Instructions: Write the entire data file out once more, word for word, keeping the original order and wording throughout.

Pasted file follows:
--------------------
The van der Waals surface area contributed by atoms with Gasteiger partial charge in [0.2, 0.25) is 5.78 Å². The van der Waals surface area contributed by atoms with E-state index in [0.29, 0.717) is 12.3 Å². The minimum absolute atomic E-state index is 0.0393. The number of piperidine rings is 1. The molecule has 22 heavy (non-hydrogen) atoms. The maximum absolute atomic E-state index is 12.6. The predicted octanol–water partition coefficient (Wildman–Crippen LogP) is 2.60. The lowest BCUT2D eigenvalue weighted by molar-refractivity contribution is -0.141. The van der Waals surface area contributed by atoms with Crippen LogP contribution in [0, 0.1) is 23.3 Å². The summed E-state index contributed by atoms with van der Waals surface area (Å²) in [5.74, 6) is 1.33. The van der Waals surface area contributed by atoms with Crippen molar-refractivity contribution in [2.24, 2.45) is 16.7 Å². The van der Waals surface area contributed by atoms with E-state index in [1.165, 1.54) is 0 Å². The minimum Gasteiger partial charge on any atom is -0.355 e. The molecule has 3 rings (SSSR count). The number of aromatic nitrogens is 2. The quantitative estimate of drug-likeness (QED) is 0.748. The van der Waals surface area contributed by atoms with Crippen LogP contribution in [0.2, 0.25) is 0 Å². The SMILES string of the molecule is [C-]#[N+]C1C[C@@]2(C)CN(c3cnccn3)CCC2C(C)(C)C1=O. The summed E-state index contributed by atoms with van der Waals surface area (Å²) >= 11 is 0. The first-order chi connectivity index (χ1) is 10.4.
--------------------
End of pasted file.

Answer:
The van der Waals surface area contributed by atoms with Gasteiger partial charge in [0.2, 0.25) is 5.78 Å². The van der Waals surface area contributed by atoms with E-state index in [0.29, 0.717) is 12.3 Å². The minimum absolute atomic E-state index is 0.0393. The number of piperidine rings is 1. The molecule has 22 heavy (non-hydrogen) atoms. The maximum absolute atomic E-state index is 12.6. The predicted octanol–water partition coefficient (Wildman–Crippen LogP) is 2.60. The lowest BCUT2D eigenvalue weighted by molar-refractivity contribution is -0.141. The van der Waals surface area contributed by atoms with Crippen LogP contribution in [0, 0.1) is 23.3 Å². The summed E-state index contributed by atoms with van der Waals surface area (Å²) in [5.74, 6) is 1.33. The van der Waals surface area contributed by atoms with Crippen molar-refractivity contribution in [2.24, 2.45) is 16.7 Å². The van der Waals surface area contributed by atoms with E-state index in [1.165, 1.54) is 0 Å². The minimum Gasteiger partial charge on any atom is -0.355 e. The molecule has 3 rings (SSSR count). The number of aromatic nitrogens is 2. The quantitative estimate of drug-likeness (QED) is 0.748. The van der Waals surface area contributed by atoms with Crippen LogP contribution in [0.2, 0.25) is 0 Å². The SMILES string of the molecule is [C-]#[N+]C1C[C@@]2(C)CN(c3cnccn3)CCC2C(C)(C)C1=O. The summed E-state index contributed by atoms with van der Waals surface area (Å²) >= 11 is 0. The first-order chi connectivity index (χ1) is 10.4.